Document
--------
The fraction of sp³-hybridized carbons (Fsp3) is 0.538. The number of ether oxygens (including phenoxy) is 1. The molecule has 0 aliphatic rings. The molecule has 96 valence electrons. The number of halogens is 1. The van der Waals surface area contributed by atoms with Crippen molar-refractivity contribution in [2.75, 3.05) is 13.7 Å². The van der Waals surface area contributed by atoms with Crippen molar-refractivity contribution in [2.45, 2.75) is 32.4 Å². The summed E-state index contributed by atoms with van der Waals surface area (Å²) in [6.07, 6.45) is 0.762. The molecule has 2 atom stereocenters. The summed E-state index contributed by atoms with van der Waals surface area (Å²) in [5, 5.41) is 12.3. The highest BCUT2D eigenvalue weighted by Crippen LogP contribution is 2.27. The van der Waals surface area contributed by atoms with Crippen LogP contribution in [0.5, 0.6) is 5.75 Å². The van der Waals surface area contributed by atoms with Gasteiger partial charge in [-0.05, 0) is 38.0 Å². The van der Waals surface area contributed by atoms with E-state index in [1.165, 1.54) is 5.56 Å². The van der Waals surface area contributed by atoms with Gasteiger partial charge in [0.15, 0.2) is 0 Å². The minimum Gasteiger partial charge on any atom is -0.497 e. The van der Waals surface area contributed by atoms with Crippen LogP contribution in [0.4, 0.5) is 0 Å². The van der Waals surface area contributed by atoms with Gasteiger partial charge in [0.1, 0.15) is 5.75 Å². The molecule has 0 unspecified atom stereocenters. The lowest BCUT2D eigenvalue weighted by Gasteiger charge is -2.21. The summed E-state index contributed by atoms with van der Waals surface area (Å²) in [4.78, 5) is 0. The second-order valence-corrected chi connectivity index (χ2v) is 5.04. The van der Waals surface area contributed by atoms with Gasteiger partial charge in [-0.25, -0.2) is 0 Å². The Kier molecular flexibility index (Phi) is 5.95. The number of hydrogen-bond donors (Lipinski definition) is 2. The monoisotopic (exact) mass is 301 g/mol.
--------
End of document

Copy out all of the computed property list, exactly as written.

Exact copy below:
The fraction of sp³-hybridized carbons (Fsp3) is 0.538. The number of ether oxygens (including phenoxy) is 1. The molecule has 0 aliphatic rings. The molecule has 96 valence electrons. The number of halogens is 1. The van der Waals surface area contributed by atoms with Crippen molar-refractivity contribution in [2.75, 3.05) is 13.7 Å². The van der Waals surface area contributed by atoms with Crippen molar-refractivity contribution in [2.45, 2.75) is 32.4 Å². The summed E-state index contributed by atoms with van der Waals surface area (Å²) in [6.07, 6.45) is 0.762. The molecule has 2 atom stereocenters. The summed E-state index contributed by atoms with van der Waals surface area (Å²) in [5, 5.41) is 12.3. The highest BCUT2D eigenvalue weighted by Crippen LogP contribution is 2.27. The van der Waals surface area contributed by atoms with Crippen LogP contribution in [0.5, 0.6) is 5.75 Å². The van der Waals surface area contributed by atoms with Gasteiger partial charge in [-0.05, 0) is 38.0 Å². The van der Waals surface area contributed by atoms with E-state index in [1.165, 1.54) is 5.56 Å². The van der Waals surface area contributed by atoms with Gasteiger partial charge in [0.15, 0.2) is 0 Å². The minimum Gasteiger partial charge on any atom is -0.497 e. The van der Waals surface area contributed by atoms with Crippen LogP contribution in [0.4, 0.5) is 0 Å². The van der Waals surface area contributed by atoms with Gasteiger partial charge in [0.1, 0.15) is 5.75 Å². The molecule has 0 unspecified atom stereocenters. The lowest BCUT2D eigenvalue weighted by Gasteiger charge is -2.21. The summed E-state index contributed by atoms with van der Waals surface area (Å²) in [4.78, 5) is 0. The second-order valence-corrected chi connectivity index (χ2v) is 5.04. The van der Waals surface area contributed by atoms with Gasteiger partial charge in [-0.25, -0.2) is 0 Å². The Kier molecular flexibility index (Phi) is 5.95. The number of hydrogen-bond donors (Lipinski definition) is 2. The monoisotopic (exact) mass is 301 g/mol.